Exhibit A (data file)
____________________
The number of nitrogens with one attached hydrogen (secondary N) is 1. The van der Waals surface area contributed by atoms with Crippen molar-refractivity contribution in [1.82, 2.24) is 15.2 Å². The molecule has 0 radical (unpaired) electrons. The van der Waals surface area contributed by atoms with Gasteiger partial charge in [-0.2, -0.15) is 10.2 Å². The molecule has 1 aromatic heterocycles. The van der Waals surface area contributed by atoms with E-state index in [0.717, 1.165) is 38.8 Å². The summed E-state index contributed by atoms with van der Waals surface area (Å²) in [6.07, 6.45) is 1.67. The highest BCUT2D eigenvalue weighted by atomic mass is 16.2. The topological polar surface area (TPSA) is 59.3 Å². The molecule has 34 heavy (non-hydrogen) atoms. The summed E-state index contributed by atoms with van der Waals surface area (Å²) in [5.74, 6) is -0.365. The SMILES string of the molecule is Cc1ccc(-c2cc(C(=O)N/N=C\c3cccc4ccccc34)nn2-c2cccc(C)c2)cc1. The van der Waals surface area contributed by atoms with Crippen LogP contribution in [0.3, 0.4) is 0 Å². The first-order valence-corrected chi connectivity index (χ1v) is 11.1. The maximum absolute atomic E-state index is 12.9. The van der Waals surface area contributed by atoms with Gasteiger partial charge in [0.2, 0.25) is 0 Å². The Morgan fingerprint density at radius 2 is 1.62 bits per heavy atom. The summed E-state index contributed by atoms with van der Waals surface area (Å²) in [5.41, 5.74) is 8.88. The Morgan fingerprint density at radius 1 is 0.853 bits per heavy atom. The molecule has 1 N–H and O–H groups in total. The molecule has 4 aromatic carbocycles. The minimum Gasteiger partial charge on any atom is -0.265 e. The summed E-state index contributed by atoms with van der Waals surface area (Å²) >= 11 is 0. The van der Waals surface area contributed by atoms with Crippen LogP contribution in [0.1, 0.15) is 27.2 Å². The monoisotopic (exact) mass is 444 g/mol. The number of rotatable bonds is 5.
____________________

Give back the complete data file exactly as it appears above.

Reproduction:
The number of nitrogens with one attached hydrogen (secondary N) is 1. The van der Waals surface area contributed by atoms with Crippen molar-refractivity contribution in [1.82, 2.24) is 15.2 Å². The molecule has 0 radical (unpaired) electrons. The van der Waals surface area contributed by atoms with Gasteiger partial charge in [-0.2, -0.15) is 10.2 Å². The molecule has 1 aromatic heterocycles. The van der Waals surface area contributed by atoms with E-state index in [0.717, 1.165) is 38.8 Å². The summed E-state index contributed by atoms with van der Waals surface area (Å²) in [6.07, 6.45) is 1.67. The highest BCUT2D eigenvalue weighted by atomic mass is 16.2. The topological polar surface area (TPSA) is 59.3 Å². The molecule has 34 heavy (non-hydrogen) atoms. The summed E-state index contributed by atoms with van der Waals surface area (Å²) in [5.74, 6) is -0.365. The SMILES string of the molecule is Cc1ccc(-c2cc(C(=O)N/N=C\c3cccc4ccccc34)nn2-c2cccc(C)c2)cc1. The van der Waals surface area contributed by atoms with Crippen LogP contribution in [0.3, 0.4) is 0 Å². The first-order valence-corrected chi connectivity index (χ1v) is 11.1. The maximum absolute atomic E-state index is 12.9. The van der Waals surface area contributed by atoms with Gasteiger partial charge in [0.2, 0.25) is 0 Å². The Morgan fingerprint density at radius 2 is 1.62 bits per heavy atom. The summed E-state index contributed by atoms with van der Waals surface area (Å²) in [5.41, 5.74) is 8.88. The Morgan fingerprint density at radius 1 is 0.853 bits per heavy atom. The molecule has 1 N–H and O–H groups in total. The molecule has 4 aromatic carbocycles. The minimum Gasteiger partial charge on any atom is -0.265 e. The summed E-state index contributed by atoms with van der Waals surface area (Å²) >= 11 is 0. The van der Waals surface area contributed by atoms with Crippen LogP contribution in [0.1, 0.15) is 27.2 Å². The monoisotopic (exact) mass is 444 g/mol. The number of rotatable bonds is 5.